A new study on the relationship between human body mass and environmental problems has got a lot of attention. But, ironically, it’s a pretty lightweight study.

The new paper about human body mass and environmental damage in BCM Public Health is certainly a novel attempt to bring together obesity and climate change in a scare-story double-whammy. But far from being a heavyweight study, it’s more of a back-of-a-burger-box calculation.

The logic of the report is this. First, fat people burn more calories than slim people. (Forget all that guff about ‘slow metabolisms’.) Second, those calories have to come from somewhere - in other words, we’ll need to grow more food. So, if everyone was as fat as Americans are, how many extra calories would we need to produce? ‘If all countries had the BMI distribution of the USA, the increase in human biomass of 58million tonnes would be equivalent in mass to an extra 935million people of average body mass and have energy requirements equivalent to that of 473million adults.’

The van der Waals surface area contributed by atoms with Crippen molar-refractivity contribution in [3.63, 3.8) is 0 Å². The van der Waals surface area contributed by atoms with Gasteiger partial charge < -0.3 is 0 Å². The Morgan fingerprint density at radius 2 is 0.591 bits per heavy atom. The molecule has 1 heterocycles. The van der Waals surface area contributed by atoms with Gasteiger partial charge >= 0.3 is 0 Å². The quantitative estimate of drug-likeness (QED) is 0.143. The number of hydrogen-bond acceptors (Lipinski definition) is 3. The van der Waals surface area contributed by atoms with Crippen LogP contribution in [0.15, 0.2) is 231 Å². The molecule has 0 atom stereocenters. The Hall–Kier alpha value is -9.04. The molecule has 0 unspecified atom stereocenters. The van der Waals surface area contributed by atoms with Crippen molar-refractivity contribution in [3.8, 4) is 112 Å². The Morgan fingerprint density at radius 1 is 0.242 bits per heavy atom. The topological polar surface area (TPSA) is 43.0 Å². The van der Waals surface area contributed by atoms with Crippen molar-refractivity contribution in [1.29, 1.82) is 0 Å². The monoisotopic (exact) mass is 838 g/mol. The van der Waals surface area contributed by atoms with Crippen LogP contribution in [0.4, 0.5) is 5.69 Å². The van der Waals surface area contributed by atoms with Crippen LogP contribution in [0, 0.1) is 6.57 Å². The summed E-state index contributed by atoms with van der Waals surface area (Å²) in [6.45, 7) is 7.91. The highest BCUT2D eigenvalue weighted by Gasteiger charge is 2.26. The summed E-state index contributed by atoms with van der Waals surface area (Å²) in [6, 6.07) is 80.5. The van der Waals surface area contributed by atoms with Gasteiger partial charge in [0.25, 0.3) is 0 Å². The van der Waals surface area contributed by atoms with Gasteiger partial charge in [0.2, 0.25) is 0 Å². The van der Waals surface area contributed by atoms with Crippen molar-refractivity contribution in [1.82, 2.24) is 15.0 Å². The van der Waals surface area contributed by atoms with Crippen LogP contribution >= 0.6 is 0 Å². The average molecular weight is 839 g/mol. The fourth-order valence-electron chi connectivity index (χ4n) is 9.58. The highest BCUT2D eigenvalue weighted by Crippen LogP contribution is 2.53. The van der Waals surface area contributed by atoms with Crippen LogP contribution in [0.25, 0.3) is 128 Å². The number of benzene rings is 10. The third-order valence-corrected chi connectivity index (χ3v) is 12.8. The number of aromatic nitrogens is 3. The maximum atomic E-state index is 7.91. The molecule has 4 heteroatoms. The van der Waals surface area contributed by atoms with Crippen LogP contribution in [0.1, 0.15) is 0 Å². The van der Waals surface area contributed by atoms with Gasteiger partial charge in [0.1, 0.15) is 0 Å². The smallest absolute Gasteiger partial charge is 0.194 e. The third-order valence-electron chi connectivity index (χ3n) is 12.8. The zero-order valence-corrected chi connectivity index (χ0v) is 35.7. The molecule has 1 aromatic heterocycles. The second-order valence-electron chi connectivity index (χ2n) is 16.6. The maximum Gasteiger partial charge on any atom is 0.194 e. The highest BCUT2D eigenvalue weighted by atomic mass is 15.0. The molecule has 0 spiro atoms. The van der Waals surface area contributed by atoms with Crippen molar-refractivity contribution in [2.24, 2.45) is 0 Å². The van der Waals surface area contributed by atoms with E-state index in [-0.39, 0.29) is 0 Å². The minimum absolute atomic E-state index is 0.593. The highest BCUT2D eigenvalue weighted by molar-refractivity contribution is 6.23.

In other words, if fat people really do use extra calories in real-world conditions as the authors assume and if everyone became as fat as Americans (which would only happen decades from now, if ever, as the by-product of a good thing - economic growth), and if we don’t become more efficient with how we use food (like reducing food waste), then the world would need to produce more food. How much? Well, in this worst-case scenario, 473million divided by seven billion people on the planet would suggest about seven per cent more food. Since many commentators believe we may need to double food output by 2050 in any event, the effect of obesity on the problem looks pretty irrelevant.